Until recently, there was no regional civil society alliance dedicated exclusively to addressing statelessness. This changed with the advent of the European Network on Statelessness (ENS), which has attracted fifty non-governmental organization (NGOs) members since its public launch in June 2012. Aside from vindicating the need for such a coordinating body in the region, the development of ENS also offers several useful perspectives on how networks can serve as effective generators for change and as forums to help overcome a historical lack of awareness of, or even indifference to, the plight of stateless persons. This article explores the importance of awareness-raising and the gains possible through finding diverse and multiple entry points to approach the issue. It reflects on these lessons and the challenges that remain, including their potential to help inform an emerging discussion around the need to develop an international coalition of actors dedicated to combatting statelessness. The article concludes that only through working together will it be possible to make real progress towards achieving the recently articulated ambition by the United Nations High Commissioner for Refugees (UNHCR) to eradicate statelessness within a decade.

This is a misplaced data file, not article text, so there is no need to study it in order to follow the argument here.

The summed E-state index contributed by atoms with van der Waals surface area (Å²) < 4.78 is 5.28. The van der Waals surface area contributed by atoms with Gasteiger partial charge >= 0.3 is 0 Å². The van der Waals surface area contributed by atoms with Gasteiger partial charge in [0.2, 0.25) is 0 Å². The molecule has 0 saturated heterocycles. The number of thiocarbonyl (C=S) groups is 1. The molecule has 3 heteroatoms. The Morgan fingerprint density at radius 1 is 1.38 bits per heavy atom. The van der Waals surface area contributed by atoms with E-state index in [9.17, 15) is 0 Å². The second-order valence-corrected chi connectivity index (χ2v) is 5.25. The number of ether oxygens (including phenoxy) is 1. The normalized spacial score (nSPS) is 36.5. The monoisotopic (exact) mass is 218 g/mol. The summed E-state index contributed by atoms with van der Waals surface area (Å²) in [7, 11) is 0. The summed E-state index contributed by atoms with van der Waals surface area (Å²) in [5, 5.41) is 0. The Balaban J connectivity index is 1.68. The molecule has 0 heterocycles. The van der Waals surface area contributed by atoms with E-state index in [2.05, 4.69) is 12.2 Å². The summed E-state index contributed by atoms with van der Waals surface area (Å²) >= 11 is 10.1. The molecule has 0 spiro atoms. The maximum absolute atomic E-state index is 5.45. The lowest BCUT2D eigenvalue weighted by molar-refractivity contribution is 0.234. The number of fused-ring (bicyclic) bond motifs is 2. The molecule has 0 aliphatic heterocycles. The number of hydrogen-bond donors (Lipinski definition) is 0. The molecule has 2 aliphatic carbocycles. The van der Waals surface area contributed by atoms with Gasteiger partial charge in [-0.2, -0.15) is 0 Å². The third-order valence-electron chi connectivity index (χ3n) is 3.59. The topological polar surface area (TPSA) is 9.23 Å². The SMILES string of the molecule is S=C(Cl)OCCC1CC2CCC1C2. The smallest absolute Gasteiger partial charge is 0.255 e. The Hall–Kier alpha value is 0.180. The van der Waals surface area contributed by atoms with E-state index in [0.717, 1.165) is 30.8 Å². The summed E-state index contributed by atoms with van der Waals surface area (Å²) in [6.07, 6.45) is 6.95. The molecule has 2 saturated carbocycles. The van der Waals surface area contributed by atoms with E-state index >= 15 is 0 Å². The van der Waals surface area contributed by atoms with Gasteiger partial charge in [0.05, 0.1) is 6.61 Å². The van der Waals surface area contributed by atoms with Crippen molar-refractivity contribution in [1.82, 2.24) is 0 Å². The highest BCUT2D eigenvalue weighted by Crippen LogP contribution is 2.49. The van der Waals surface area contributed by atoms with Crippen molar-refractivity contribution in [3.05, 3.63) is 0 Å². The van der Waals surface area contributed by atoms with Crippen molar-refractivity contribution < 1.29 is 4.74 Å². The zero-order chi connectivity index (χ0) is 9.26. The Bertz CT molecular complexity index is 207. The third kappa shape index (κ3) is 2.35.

See Michael Goodwin, ‘Edward Snowden – From Hero Whistleblower to Stateless Pariah’(10 July 2013) <http://www.foxnews.com/opinion/2013/07/10/edward-snowden-from-hero-whistleblower-to-stateless-pariah> accessed 19 August 2013; his claim to be stateless was challenged by others, see Daniel Rothberg, ‘Is Edward Snowden Stateless? Not Really’ Los Angeles Times (2 July 2013) <http://articles.latimes.com/2013/jul/02/news/la-ol-edward-snowden-stateless-nsa-20130702> accessed 19 August 2013 2013.)| false